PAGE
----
I am a landlord of commercial premises and the tenant has applied for a new tenancy under the Landlord and Tenant Act 1954. I wish to obtain vacant possession and am considering opposing the tenant’s claim on the basis that I intend to redevelop (known as “ground (f)” under the statutory scheme). I have put together a package of works which I am told would be sufficient to come within ground (f). Some of the works require planning permission and I have been advised that we are likely to be refused permission for the external works and for change of use. Without permission the works are of no real commercial or practical benefit to me. However, I would still be willing to do the works as long as I can get vacant possession. My sole motivation is to get rid of the tenant. Will the court consider my motives? What if I provide an undertaking to carry out the works? How quickly would I need to start them?
Generally speaking, a court will only look at whether you have a firm and settled intention to do the works and not what your motive is for doing them. That said, if the works are utterly contrived and the sole motivation is to oust the tenant, the court will be sceptical of a landlord who claims to have a firm and settled intention. In terms of timing, the works must commence within a short time of the tenancy terminating. The exact timing will depend on how long is reasonably required to initiate the works and what is reasonable in all the circumstances of the case.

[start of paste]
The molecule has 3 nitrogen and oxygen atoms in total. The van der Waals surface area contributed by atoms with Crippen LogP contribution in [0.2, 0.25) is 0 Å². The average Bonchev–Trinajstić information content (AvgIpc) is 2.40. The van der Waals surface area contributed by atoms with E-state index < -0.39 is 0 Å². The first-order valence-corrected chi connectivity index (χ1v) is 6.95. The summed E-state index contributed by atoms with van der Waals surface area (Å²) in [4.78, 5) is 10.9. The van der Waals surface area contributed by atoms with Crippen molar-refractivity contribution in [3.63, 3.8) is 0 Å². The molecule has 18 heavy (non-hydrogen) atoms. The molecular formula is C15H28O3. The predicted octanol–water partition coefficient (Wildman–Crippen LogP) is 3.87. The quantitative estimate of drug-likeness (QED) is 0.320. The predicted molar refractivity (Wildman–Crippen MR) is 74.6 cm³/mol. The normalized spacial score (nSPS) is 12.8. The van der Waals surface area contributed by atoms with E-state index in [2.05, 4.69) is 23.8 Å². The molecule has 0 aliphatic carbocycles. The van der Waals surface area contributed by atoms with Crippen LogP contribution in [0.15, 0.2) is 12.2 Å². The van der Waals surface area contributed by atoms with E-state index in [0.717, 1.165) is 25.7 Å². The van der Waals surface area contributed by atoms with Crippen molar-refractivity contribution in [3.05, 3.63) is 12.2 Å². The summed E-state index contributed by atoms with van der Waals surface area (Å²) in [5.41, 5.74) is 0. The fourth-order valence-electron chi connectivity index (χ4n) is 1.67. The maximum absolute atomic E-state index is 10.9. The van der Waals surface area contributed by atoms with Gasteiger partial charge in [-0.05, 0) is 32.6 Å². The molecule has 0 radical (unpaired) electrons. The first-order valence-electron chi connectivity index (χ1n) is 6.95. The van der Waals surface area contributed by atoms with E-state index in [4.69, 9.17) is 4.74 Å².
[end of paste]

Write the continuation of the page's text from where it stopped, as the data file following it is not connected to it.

You must be able to show that you have a “firm and settled intention” to carry out the necessary works under ground (f). There are two elements to this: (1) do you genuinely intend to carry out the works; and (2) do you have a realistic prospect of implementing that intention? Your motive in proposing the works should be irrelevant as long you can show that your intention is honest and genuine as well as settled and unconditional.
In S Franses Ltd v The Cavendish Hotel (London) Ltd  EWHC 1670 (QB);  PLSCS 145 (see EG, 29 July, p67 and 26 August, p48) the landlord had devised a package of works with its lawyers, aspects of which it admitted at trial had been contrived only to satisfy ground (f). For example, the landlord proposed demolishing an internal wall only to immediately replace it with a similar wall, artificially lowering part of the basement floor slab and providing no lawful access to one of the retail units proposed to be laid out (access was only possible through another unit). In order for the development to be of any practical use, the landlord would have required planning permission for additional external works to allow for access into the property and a change of use. Despite there being little commercial sense in carrying out the works, the landlord provided a written undertaking to the court, promising to commence the works as soon as vacant possession had been obtained.